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The State pattern and game development ( I )

We are going to try to implement the State pattern to help us develop complex games or games whose entities have a complex or reactive behaviour.

First, we must consider that this implementation is quite lazy, and the example we're going to explain is simple enough to be explained, but with some complexity, so we can consider to implement this solution. Obviously, as the complexity of the game behaviour, or the complexity of the game entities behaviour grows, this will become a better solution. And also remember that my English is very poor, so, please, be nice :$

So, let's start. First, let's see what "state pattern" means. The intent is: Allow an object to alter its behavior when its internal state changes. The object will appear to change its class. ( here you can find a complete explanation )

So, this pattern should be a good solution when , for instance:
1.- The behaviour of an object depends of its internal state, and must change at runtime depending of that state.
2.- To describe the object's behaviour we use long conditional sentences, with multiple branches. We'll try to put each branch in a different object .

So, in other words, we will try to describe an object's behaviour as a collection of different states, in a way that the object itself could manage its behaviour moving from one state to another.

Sounds interesting, isn't it?. Let's try to build an example.

Now we need some imagination. Imagine we have to develop a game ( "Explode the bubble" ). There will be a given number of bubbles on the stage that bounce when they hit the ground, but that don't bounce against the walls ( I mean, if a bubble leaves the stage by its right side, it must appear again by the left side, and the opposite ). There's a given time to explode a given number of bubbles ( clicking them ). When a bubble explodes, another one appears, so there's always the same number of bubbles on stage. The initial position and velocity ( velocity as a vector, not speed ) are setted randomly. So, if we explode less than the minimum number of bubbles, we loose, but we explode more than that minimum number, we are offered to give it another try. Then we can leave the game, or try again, but we'll have to explode more bubbles in less time. And so on., until we loose, or we leave the game.

At first sight, we can separate our code into two different entities: the game world, and the bubble, so we could write two different classes. The first one will manage the top level logic ( putting bubbles on stage, checking if there have been enough exploded bubbles, checking if the time is over… ), and the second one will manage the bubble behaviour ( bounces, explosions,… ). Let's take a closer look at the last one.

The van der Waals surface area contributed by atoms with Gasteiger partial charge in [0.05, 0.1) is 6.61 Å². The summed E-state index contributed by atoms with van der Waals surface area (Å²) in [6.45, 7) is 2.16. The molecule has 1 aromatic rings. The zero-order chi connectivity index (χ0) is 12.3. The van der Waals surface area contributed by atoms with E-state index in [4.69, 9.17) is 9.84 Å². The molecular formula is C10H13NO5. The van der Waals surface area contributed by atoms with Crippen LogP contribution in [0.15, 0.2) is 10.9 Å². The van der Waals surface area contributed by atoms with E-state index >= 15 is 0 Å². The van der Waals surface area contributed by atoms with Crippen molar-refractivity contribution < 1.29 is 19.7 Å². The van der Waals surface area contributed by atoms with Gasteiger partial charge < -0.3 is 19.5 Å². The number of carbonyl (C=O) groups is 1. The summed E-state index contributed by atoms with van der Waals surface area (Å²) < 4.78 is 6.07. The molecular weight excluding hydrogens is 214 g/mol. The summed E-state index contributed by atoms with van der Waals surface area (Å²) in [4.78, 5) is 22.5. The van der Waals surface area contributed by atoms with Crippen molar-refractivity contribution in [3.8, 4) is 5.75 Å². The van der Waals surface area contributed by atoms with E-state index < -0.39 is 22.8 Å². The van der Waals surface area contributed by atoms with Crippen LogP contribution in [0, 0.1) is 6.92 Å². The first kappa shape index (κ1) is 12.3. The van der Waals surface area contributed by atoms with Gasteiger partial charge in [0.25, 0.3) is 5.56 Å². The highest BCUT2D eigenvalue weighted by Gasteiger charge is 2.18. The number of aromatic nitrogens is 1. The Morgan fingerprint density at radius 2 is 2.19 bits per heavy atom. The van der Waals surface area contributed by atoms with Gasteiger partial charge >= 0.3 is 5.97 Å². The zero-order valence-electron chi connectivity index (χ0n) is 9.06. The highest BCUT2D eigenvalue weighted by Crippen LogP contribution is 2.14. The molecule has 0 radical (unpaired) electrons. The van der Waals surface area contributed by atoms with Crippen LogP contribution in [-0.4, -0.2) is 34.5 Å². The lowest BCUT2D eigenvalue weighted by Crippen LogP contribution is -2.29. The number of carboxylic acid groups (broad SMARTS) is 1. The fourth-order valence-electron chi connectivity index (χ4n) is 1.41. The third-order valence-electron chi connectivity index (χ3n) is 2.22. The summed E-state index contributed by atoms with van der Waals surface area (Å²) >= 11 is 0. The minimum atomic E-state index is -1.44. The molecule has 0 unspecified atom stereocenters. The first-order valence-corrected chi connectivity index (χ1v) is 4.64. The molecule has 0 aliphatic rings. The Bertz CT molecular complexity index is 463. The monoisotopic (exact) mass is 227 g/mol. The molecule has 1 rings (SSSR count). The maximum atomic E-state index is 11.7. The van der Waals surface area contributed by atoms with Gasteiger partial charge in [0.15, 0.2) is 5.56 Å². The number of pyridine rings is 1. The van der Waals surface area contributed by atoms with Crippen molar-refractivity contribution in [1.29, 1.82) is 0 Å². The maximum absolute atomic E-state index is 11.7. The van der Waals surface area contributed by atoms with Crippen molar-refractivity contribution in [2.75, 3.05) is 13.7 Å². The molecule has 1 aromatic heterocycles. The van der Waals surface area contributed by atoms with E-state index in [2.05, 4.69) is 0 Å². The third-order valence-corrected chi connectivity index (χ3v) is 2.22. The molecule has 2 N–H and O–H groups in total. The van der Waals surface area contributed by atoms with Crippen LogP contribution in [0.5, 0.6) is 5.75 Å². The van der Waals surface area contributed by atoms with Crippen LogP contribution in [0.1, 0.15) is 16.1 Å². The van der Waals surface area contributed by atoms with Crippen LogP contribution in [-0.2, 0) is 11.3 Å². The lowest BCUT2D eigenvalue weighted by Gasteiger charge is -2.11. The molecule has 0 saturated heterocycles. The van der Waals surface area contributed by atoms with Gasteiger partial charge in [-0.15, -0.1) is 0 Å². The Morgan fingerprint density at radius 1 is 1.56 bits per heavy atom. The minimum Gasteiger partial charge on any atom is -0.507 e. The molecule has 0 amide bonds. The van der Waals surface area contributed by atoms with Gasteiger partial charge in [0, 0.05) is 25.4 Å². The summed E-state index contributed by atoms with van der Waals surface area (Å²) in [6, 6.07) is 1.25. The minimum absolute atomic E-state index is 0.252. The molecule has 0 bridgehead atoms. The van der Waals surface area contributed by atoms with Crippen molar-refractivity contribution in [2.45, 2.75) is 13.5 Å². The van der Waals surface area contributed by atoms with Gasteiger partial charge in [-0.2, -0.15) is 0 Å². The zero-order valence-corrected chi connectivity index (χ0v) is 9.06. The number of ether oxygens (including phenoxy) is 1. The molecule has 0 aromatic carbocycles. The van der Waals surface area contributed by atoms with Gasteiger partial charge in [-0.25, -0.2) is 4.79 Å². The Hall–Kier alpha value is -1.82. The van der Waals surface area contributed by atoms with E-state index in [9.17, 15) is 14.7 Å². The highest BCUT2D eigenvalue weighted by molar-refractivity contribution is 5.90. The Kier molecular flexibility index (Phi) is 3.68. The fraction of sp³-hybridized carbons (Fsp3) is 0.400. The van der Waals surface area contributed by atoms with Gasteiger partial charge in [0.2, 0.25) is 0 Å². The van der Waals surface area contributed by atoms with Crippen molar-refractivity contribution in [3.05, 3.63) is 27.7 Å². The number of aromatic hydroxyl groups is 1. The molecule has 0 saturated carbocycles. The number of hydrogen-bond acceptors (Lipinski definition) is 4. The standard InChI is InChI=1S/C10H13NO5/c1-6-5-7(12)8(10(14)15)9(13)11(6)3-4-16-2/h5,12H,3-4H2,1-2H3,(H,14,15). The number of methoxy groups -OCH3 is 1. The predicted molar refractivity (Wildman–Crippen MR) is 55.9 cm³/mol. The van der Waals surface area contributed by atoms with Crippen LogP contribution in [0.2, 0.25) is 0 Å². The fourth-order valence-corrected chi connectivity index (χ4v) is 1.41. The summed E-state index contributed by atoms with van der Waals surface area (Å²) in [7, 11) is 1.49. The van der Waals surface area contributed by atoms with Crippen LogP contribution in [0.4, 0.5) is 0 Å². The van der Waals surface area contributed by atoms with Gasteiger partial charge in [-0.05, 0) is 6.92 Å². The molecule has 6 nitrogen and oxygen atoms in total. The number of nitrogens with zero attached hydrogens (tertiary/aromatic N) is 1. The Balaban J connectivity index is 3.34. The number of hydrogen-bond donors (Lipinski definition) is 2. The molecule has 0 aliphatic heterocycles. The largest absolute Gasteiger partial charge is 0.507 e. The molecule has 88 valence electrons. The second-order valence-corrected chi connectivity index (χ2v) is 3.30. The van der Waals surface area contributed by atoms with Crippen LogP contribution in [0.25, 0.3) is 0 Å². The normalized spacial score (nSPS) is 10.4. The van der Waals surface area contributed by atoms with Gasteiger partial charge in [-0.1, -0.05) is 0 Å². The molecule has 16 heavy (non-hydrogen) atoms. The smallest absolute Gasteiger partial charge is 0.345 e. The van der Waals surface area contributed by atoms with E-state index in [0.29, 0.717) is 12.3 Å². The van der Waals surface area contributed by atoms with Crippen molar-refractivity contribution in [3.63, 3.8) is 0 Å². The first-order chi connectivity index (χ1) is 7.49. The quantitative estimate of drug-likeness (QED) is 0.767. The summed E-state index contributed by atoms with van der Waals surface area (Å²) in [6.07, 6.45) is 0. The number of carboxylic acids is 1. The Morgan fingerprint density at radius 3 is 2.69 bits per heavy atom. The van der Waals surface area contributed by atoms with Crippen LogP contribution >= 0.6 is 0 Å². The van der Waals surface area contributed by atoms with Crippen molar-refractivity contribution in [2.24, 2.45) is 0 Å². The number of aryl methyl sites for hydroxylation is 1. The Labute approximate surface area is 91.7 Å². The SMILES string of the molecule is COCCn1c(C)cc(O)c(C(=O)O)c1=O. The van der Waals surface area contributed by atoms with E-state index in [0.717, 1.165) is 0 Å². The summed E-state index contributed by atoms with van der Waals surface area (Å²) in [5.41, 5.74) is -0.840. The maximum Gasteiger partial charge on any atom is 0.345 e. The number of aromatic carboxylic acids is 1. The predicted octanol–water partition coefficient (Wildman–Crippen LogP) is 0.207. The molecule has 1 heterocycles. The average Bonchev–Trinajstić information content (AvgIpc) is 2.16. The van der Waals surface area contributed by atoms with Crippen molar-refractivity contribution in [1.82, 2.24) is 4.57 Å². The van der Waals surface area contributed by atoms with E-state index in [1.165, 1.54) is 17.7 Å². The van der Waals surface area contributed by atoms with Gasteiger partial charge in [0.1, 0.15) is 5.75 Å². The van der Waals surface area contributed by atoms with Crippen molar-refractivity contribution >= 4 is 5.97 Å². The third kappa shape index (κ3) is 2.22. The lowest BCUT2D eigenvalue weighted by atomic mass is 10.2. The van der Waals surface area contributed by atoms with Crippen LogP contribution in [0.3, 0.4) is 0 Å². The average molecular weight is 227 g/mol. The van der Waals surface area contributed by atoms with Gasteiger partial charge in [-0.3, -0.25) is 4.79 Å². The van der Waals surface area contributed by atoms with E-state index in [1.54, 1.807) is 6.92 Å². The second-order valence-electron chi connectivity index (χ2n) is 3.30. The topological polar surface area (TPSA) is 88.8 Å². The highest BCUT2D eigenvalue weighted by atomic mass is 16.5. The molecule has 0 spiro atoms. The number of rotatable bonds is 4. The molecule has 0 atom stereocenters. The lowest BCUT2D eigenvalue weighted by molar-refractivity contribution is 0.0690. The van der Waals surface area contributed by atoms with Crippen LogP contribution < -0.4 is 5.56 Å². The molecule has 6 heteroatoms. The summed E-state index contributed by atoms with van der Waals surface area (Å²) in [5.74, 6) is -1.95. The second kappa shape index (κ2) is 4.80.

Obviously, the graphic representation of the bubble will be a MovieClip. So we could think about the Bubble class as a subclass of MovieClip, where the onEnterFrame method will be responsible of checking if the ball has left the stage, if it must bounce against the floor, that places the ball on the stage depending of those circumstances ( in other words, that implements a mechanism to calculate the bubble's movement equation ), that detects when the user has clicked the ball, and tells it to the game world, that manages the explosion animation…..

Well, I guess this is not the moment to discuss about inheritance and composition ( I hope so, at least ). Anyway, I don't think there's a right way and a wrong way of doing things ( or of writing code ). But, in this case this approach doesn't seem to be the most appropriate.

First, our Bubble class will have to implement a wide open range of functionalities ( from physical behaviours to just graphics presentation ). So the cohesion will be very low. And that's not very good. ( in other words: keep complexity manageable ).

But also, the Bubble behaviour should be implemented using a long switch statement, or a lot of "if" sentences ( if it must bounce, make it bounce; if it leaves the stage, put the bubble in it's new position; if nothing else happens, just calculate its new position and place it ). And that's one of the scenarios to implement this pattern. And, not in this case, but if the entity's behaviour is reactive, everything makes even more sense.

Have we stimulated your curiosity?. There will be more soon.


Dear Cesar,

I give a few different, free implementations of statecharts (hierarchical state machines) in my book and web site, for Flash 5, MX, and MX 2004. They are not fully-compliant with UML statecharts, but they cover pretty much all of the important ones.

Maybe they can help your effort. I would recommend checking out Miro Samek's work (www.quantum-leaps.com) for your bubble class. It is a very efficient way to do what you need to do, and I give MX and MX 2004 implementations of his engines (which are given on his web site in C, C++, C#, and Java, I think).

Hello, Jonathan.

Thanks for pointing me to such good resources ( both your site, which I knew, and quantum-leaps ).

I hope you find the rest of this "article" of interest.

As I know the state pattern, I just use a function property in as2. And then change the function reference. Just like in as1.

In Java I know the state pattern used when you reasign diferent objects references, where each object has just a member method (functor object)